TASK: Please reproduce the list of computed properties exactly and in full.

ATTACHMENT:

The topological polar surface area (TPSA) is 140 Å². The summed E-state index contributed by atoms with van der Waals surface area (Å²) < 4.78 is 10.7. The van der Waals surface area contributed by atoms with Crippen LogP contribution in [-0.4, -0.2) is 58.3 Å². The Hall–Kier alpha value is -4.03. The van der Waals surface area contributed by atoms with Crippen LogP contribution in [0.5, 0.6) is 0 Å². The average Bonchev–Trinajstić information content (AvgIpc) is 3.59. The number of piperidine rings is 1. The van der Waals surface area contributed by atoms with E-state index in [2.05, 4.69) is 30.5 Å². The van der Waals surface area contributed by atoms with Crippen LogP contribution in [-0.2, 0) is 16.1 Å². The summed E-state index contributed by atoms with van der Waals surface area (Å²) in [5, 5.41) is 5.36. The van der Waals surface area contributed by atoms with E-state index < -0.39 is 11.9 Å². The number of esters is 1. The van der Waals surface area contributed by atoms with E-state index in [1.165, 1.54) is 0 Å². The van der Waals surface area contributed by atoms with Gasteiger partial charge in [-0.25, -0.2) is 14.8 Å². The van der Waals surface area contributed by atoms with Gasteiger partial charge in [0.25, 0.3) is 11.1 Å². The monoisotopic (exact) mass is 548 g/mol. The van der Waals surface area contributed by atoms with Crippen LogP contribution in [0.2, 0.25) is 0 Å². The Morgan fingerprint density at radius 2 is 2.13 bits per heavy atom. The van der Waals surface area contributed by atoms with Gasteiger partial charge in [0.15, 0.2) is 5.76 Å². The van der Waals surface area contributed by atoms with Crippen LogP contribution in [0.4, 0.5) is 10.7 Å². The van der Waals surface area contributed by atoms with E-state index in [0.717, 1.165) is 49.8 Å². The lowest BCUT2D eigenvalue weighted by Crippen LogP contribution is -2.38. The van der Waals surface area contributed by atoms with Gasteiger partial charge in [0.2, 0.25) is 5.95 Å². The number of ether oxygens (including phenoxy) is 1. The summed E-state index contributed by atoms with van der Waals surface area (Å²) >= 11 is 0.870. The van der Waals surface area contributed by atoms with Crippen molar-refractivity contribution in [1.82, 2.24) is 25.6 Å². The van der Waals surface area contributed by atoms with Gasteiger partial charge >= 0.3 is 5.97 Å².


The topological polar surface area (TPSA) is 140 Å². The summed E-state index contributed by atoms with van der Waals surface area (Å²) < 4.78 is 10.7. The van der Waals surface area contributed by atoms with Crippen LogP contribution in [-0.4, -0.2) is 58.3 Å². The Hall–Kier alpha value is -4.03. The van der Waals surface area contributed by atoms with Crippen LogP contribution in [0.5, 0.6) is 0 Å². The average Bonchev–Trinajstić information content (AvgIpc) is 3.59. The number of piperidine rings is 1. The van der Waals surface area contributed by atoms with E-state index in [2.05, 4.69) is 30.5 Å². The van der Waals surface area contributed by atoms with Crippen LogP contribution in [-0.2, 0) is 16.1 Å². The summed E-state index contributed by atoms with van der Waals surface area (Å²) in [5, 5.41) is 5.36. The van der Waals surface area contributed by atoms with E-state index < -0.39 is 11.9 Å². The number of esters is 1. The van der Waals surface area contributed by atoms with E-state index in [1.165, 1.54) is 0 Å². The van der Waals surface area contributed by atoms with Gasteiger partial charge in [-0.25, -0.2) is 14.8 Å². The van der Waals surface area contributed by atoms with Gasteiger partial charge in [0.25, 0.3) is 11.1 Å². The monoisotopic (exact) mass is 548 g/mol. The van der Waals surface area contributed by atoms with Crippen LogP contribution in [0.2, 0.25) is 0 Å². The Morgan fingerprint density at radius 2 is 2.13 bits per heavy atom. The van der Waals surface area contributed by atoms with Gasteiger partial charge in [0.15, 0.2) is 5.76 Å². The van der Waals surface area contributed by atoms with Crippen LogP contribution in [0.4, 0.5) is 10.7 Å². The van der Waals surface area contributed by atoms with E-state index in [0.717, 1.165) is 49.8 Å². The lowest BCUT2D eigenvalue weighted by Crippen LogP contribution is -2.38. The van der Waals surface area contributed by atoms with Gasteiger partial charge in [0.2, 0.25) is 5.95 Å². The number of ether oxygens (including phenoxy) is 1. The summed E-state index contributed by atoms with van der Waals surface area (Å²) >= 11 is 0.870. The van der Waals surface area contributed by atoms with Crippen molar-refractivity contribution in [1.82, 2.24) is 25.6 Å². The van der Waals surface area contributed by atoms with Gasteiger partial charge >= 0.3 is 5.97 Å².